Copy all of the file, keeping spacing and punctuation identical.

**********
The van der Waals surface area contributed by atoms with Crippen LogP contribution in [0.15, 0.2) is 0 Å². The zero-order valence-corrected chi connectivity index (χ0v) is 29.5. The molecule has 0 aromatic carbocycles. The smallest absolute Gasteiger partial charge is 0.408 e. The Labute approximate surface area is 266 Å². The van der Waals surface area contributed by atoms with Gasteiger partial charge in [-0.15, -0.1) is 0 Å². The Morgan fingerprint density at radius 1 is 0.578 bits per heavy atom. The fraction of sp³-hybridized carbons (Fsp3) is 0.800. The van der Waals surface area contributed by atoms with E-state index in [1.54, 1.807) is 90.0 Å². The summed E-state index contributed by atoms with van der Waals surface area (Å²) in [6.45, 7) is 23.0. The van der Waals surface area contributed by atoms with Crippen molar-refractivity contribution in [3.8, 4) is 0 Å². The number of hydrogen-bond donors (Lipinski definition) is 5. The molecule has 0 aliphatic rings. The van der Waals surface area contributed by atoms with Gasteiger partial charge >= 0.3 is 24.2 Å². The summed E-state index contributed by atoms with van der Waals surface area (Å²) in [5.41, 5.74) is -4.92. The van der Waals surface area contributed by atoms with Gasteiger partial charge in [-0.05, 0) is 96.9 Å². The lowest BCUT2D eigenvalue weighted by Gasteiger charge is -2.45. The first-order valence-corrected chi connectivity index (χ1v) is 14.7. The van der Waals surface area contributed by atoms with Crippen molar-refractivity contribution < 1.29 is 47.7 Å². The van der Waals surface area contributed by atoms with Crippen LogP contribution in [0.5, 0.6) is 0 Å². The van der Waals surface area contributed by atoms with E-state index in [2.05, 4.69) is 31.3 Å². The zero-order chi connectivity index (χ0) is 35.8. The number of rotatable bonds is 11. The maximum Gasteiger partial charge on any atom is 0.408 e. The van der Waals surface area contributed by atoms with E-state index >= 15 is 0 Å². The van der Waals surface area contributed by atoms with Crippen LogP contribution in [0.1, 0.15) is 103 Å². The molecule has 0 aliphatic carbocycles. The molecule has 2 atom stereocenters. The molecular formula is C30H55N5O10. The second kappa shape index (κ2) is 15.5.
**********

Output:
The van der Waals surface area contributed by atoms with Crippen LogP contribution in [0.15, 0.2) is 0 Å². The zero-order valence-corrected chi connectivity index (χ0v) is 29.5. The molecule has 0 aromatic carbocycles. The smallest absolute Gasteiger partial charge is 0.408 e. The Labute approximate surface area is 266 Å². The van der Waals surface area contributed by atoms with Gasteiger partial charge in [-0.15, -0.1) is 0 Å². The Morgan fingerprint density at radius 1 is 0.578 bits per heavy atom. The fraction of sp³-hybridized carbons (Fsp3) is 0.800. The van der Waals surface area contributed by atoms with E-state index in [1.54, 1.807) is 90.0 Å². The summed E-state index contributed by atoms with van der Waals surface area (Å²) in [6.45, 7) is 23.0. The van der Waals surface area contributed by atoms with Crippen molar-refractivity contribution in [3.8, 4) is 0 Å². The number of hydrogen-bond donors (Lipinski definition) is 5. The molecule has 0 aliphatic rings. The van der Waals surface area contributed by atoms with Gasteiger partial charge >= 0.3 is 24.2 Å². The summed E-state index contributed by atoms with van der Waals surface area (Å²) in [5.41, 5.74) is -4.92. The van der Waals surface area contributed by atoms with Gasteiger partial charge in [-0.05, 0) is 96.9 Å². The lowest BCUT2D eigenvalue weighted by Gasteiger charge is -2.45. The first-order valence-corrected chi connectivity index (χ1v) is 14.7. The van der Waals surface area contributed by atoms with Crippen molar-refractivity contribution < 1.29 is 47.7 Å². The van der Waals surface area contributed by atoms with Crippen LogP contribution in [0.5, 0.6) is 0 Å². The van der Waals surface area contributed by atoms with E-state index in [2.05, 4.69) is 31.3 Å². The zero-order chi connectivity index (χ0) is 35.8. The number of rotatable bonds is 11. The maximum Gasteiger partial charge on any atom is 0.408 e. The van der Waals surface area contributed by atoms with E-state index >= 15 is 0 Å². The van der Waals surface area contributed by atoms with Crippen LogP contribution in [0.1, 0.15) is 103 Å². The molecule has 0 aliphatic carbocycles. The molecule has 2 atom stereocenters. The molecular formula is C30H55N5O10. The second kappa shape index (κ2) is 15.5.